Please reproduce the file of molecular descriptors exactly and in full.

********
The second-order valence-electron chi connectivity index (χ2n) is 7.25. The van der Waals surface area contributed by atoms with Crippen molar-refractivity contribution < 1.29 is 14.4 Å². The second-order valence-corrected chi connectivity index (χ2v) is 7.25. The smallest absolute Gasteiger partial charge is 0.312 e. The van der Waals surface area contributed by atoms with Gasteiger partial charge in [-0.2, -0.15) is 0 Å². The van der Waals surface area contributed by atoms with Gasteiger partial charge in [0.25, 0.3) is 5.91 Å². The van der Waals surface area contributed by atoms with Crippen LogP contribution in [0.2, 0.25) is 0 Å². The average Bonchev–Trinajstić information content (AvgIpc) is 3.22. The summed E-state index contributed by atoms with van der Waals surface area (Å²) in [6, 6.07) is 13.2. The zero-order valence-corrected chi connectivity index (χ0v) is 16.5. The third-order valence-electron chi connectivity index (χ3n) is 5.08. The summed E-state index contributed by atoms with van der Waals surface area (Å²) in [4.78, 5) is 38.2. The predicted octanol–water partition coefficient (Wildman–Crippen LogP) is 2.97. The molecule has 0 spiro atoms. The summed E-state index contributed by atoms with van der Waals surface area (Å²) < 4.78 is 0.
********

The second-order valence-electron chi connectivity index (χ2n) is 7.25. The van der Waals surface area contributed by atoms with Crippen molar-refractivity contribution < 1.29 is 14.4 Å². The second-order valence-corrected chi connectivity index (χ2v) is 7.25. The smallest absolute Gasteiger partial charge is 0.312 e. The van der Waals surface area contributed by atoms with Gasteiger partial charge in [-0.2, -0.15) is 0 Å². The van der Waals surface area contributed by atoms with Gasteiger partial charge in [0.25, 0.3) is 5.91 Å². The van der Waals surface area contributed by atoms with Crippen LogP contribution in [0.2, 0.25) is 0 Å². The average Bonchev–Trinajstić information content (AvgIpc) is 3.22. The summed E-state index contributed by atoms with van der Waals surface area (Å²) in [6, 6.07) is 13.2. The zero-order valence-corrected chi connectivity index (χ0v) is 16.5. The third-order valence-electron chi connectivity index (χ3n) is 5.08. The summed E-state index contributed by atoms with van der Waals surface area (Å²) in [4.78, 5) is 38.2. The predicted octanol–water partition coefficient (Wildman–Crippen LogP) is 2.97. The molecule has 0 spiro atoms. The summed E-state index contributed by atoms with van der Waals surface area (Å²) < 4.78 is 0.